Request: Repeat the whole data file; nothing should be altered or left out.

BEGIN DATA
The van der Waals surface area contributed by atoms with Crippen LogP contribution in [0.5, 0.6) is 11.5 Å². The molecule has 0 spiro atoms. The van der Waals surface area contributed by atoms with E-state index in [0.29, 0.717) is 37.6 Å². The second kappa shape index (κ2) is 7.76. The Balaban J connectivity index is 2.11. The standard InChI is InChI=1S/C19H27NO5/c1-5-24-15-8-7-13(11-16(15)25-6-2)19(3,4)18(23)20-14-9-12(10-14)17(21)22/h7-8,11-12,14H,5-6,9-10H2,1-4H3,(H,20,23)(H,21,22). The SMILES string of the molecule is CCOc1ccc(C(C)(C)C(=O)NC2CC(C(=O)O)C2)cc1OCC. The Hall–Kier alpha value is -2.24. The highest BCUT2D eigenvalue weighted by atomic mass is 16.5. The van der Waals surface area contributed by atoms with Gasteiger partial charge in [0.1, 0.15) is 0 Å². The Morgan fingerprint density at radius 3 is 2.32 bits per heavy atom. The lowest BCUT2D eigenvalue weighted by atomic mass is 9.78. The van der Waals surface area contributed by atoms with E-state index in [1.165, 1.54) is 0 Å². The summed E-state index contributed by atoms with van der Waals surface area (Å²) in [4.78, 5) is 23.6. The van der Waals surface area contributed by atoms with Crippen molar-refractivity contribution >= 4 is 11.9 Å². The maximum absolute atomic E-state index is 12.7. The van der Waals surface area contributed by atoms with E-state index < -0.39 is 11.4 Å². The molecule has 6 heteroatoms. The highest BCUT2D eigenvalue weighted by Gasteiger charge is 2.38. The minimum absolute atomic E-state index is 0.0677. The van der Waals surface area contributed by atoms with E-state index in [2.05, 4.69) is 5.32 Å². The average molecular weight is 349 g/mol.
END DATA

The van der Waals surface area contributed by atoms with Crippen LogP contribution in [0.5, 0.6) is 11.5 Å². The molecule has 0 spiro atoms. The van der Waals surface area contributed by atoms with E-state index in [0.29, 0.717) is 37.6 Å². The second kappa shape index (κ2) is 7.76. The Balaban J connectivity index is 2.11. The standard InChI is InChI=1S/C19H27NO5/c1-5-24-15-8-7-13(11-16(15)25-6-2)19(3,4)18(23)20-14-9-12(10-14)17(21)22/h7-8,11-12,14H,5-6,9-10H2,1-4H3,(H,20,23)(H,21,22). The SMILES string of the molecule is CCOc1ccc(C(C)(C)C(=O)NC2CC(C(=O)O)C2)cc1OCC. The Hall–Kier alpha value is -2.24. The highest BCUT2D eigenvalue weighted by atomic mass is 16.5. The van der Waals surface area contributed by atoms with Gasteiger partial charge in [0.1, 0.15) is 0 Å². The Morgan fingerprint density at radius 3 is 2.32 bits per heavy atom. The lowest BCUT2D eigenvalue weighted by atomic mass is 9.78. The van der Waals surface area contributed by atoms with E-state index in [1.165, 1.54) is 0 Å². The summed E-state index contributed by atoms with van der Waals surface area (Å²) in [4.78, 5) is 23.6. The van der Waals surface area contributed by atoms with Crippen molar-refractivity contribution >= 4 is 11.9 Å². The maximum absolute atomic E-state index is 12.7. The van der Waals surface area contributed by atoms with E-state index < -0.39 is 11.4 Å². The molecule has 6 heteroatoms. The highest BCUT2D eigenvalue weighted by Gasteiger charge is 2.38. The minimum absolute atomic E-state index is 0.0677. The van der Waals surface area contributed by atoms with E-state index in [2.05, 4.69) is 5.32 Å². The average molecular weight is 349 g/mol.